The case lacks any smoking gun, but I concur with the competent historians that Quitman probably had deliberate, explicit personal guarantees from the Pierce Cabinet. His own and Soulé’s decisions in July and August of 1853 point to such assurances existing. Furthermore, they square very neatly with both the junta’s anti-purchase position and the administration’s expansionist platform. On the balance, whoever made the decisions in the Pierce administration preferred that Quitman’s expedition steal Cuba from the Spanish with an eye toward its Texas-style annexation afterward.

All of which left Quitman and his army poised to strike Cuba as soon as the right moment came. In 1854, it did.

Quitman, Soulé, and Cuba

John A. Quitman

John A. Quitman

Original Stealing Cuba: parts 123456

Stephen Douglas, the F Street Mess, Phillip Phillips, and Archibald Dixon spent January of 1854 making each other’s lives unpleasantly interesting, before rounding out the month with a Sunday visit to the White House where they and Jefferson Davis twisted Franklin Pierce’s arm until he cried “repeal the Missouri Compromise!” Pierce and his Cabinet by and large did not want the Kansas-Nebraska Act. When they got a feel for the shape of the final bill, they tried to get Douglas to drop the matter and let the courts sort out slavery on the Great Plains. Only after F Street refused that remedy and Davis, Douglas, and the F Streeters cornered Pierce without any of his advisers save Davis himself present did Pierce yield.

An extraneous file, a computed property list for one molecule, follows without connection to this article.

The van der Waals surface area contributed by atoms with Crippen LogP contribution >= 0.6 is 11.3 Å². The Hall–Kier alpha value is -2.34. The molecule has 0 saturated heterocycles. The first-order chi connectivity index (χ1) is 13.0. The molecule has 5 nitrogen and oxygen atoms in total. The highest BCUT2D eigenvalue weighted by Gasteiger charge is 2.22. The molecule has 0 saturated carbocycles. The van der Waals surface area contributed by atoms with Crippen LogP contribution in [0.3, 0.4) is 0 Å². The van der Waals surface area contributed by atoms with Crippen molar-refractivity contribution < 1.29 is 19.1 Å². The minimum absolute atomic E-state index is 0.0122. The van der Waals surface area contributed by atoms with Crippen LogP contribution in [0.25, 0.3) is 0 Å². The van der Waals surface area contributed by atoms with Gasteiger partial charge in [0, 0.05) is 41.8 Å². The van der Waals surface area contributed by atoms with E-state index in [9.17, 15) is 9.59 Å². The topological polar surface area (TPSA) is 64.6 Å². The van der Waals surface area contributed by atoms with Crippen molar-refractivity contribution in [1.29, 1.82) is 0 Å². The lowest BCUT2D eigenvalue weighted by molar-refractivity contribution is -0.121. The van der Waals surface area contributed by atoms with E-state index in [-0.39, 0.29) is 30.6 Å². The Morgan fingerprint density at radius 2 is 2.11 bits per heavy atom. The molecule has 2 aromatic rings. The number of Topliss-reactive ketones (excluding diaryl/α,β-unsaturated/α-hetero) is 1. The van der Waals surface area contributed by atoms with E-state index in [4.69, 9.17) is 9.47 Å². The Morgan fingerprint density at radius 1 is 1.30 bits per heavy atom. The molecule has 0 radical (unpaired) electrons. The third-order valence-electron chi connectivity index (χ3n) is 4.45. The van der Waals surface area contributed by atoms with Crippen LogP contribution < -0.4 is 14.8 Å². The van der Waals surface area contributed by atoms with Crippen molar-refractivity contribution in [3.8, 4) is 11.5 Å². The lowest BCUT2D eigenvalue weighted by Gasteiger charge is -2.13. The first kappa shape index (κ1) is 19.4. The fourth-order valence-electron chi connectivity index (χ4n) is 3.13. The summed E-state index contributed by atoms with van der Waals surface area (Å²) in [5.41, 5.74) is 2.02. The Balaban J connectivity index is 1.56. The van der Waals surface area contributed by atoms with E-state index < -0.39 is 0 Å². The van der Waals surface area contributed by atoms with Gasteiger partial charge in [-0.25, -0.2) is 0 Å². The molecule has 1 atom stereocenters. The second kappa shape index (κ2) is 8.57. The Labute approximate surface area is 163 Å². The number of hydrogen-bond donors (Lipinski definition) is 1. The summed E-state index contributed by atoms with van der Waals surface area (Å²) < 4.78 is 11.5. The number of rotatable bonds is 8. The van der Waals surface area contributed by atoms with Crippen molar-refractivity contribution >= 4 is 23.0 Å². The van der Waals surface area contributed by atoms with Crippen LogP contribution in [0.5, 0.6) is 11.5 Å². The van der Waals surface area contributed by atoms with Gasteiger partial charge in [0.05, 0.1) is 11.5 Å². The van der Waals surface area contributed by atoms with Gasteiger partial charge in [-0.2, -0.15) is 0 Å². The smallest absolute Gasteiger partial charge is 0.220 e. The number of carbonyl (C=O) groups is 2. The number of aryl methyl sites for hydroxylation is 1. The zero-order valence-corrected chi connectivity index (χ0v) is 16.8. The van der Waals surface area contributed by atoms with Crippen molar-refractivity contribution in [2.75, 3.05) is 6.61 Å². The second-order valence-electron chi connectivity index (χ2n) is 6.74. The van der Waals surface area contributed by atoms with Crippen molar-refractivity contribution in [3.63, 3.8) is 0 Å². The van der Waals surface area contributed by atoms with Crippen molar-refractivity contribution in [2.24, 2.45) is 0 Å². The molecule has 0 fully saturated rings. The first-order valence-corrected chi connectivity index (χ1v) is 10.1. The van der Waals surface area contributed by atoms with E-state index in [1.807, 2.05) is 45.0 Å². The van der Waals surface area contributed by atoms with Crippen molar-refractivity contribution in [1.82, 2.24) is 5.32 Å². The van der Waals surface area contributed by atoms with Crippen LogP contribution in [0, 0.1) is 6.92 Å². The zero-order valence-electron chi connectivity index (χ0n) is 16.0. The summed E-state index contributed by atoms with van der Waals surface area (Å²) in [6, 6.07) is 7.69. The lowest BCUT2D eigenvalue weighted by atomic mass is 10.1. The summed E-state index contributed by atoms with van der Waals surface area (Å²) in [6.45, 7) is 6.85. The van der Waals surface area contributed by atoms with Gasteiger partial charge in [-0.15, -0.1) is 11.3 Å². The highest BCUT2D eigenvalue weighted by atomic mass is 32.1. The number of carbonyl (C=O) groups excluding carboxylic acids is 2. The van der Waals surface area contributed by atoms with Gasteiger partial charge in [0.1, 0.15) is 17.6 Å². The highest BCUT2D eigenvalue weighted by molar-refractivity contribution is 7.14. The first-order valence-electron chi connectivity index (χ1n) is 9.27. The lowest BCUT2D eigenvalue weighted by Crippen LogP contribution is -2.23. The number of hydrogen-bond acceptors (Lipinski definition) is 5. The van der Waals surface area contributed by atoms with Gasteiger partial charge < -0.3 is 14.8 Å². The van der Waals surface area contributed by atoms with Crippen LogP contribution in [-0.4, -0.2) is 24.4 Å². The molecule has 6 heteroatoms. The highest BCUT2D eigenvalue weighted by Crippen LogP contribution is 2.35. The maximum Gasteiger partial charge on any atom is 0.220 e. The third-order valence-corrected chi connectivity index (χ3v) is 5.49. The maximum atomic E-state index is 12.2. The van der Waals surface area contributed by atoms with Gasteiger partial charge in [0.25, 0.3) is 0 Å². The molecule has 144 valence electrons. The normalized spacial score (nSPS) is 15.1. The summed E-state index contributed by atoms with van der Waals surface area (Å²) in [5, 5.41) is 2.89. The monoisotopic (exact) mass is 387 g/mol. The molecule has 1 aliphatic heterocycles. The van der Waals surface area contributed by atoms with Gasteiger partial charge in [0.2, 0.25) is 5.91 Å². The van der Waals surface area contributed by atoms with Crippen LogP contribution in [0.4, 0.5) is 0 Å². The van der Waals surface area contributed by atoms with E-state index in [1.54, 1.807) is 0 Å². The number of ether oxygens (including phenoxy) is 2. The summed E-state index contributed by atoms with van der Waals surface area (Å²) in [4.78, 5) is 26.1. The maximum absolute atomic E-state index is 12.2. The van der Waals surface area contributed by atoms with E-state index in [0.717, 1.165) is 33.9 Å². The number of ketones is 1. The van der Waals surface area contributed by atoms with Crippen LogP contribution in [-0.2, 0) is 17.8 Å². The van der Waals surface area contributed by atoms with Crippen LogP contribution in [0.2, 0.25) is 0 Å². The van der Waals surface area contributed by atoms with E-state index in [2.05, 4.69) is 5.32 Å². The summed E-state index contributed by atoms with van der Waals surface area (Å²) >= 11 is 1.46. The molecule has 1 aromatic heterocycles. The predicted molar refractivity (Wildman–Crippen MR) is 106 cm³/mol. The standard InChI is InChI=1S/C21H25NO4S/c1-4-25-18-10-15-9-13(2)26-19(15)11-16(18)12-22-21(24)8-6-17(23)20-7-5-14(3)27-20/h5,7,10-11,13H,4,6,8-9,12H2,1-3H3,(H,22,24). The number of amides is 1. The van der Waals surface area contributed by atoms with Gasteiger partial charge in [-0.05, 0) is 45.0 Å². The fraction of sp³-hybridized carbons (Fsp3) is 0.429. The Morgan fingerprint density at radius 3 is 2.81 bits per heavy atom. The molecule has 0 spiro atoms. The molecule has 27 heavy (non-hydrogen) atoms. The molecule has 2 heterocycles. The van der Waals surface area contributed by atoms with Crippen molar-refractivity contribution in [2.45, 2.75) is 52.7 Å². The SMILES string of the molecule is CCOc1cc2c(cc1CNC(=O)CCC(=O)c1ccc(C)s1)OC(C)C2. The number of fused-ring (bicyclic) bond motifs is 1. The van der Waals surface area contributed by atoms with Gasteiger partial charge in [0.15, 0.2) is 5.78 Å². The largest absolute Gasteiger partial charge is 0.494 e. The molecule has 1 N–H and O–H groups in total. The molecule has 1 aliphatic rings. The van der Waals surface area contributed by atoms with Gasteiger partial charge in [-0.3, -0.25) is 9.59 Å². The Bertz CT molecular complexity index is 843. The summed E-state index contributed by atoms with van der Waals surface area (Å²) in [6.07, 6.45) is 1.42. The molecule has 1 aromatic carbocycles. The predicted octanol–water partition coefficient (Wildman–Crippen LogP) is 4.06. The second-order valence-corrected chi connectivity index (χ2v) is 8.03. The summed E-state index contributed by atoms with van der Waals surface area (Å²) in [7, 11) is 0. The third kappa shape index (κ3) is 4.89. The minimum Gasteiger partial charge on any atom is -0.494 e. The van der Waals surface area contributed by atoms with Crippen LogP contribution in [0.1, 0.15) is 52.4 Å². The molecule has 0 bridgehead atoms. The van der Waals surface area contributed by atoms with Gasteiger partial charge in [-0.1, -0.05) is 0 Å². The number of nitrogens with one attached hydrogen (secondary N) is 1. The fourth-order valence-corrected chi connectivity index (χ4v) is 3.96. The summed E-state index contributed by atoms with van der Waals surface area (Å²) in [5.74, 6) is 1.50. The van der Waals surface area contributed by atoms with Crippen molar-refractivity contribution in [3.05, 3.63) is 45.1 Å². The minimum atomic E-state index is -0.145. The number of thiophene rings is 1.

Franklin Pierce really wanted Cuba and another slice of Mexico. To get some context for that, one has to look back into 1853. Pierce said as much, if not quite naming names, in his inaugural in March of that year. -That inaugural came just days after Stephen Douglas’ eleventh hour attempt to get a free soil Nebraska bill through the 33rd Congress.

Pierce appointed a motley collection of secessionists, the old Polk crew, and diehard expansionists to various posts up to and including the Cabinet. All of this by itself indicates a very strong interest in acquiring further territory, but with regard to Cuba in particular Pierce appears to have had an explicit policy to steal the island. Only if theft failed would Pierce try to buy the Cuba as Polk had.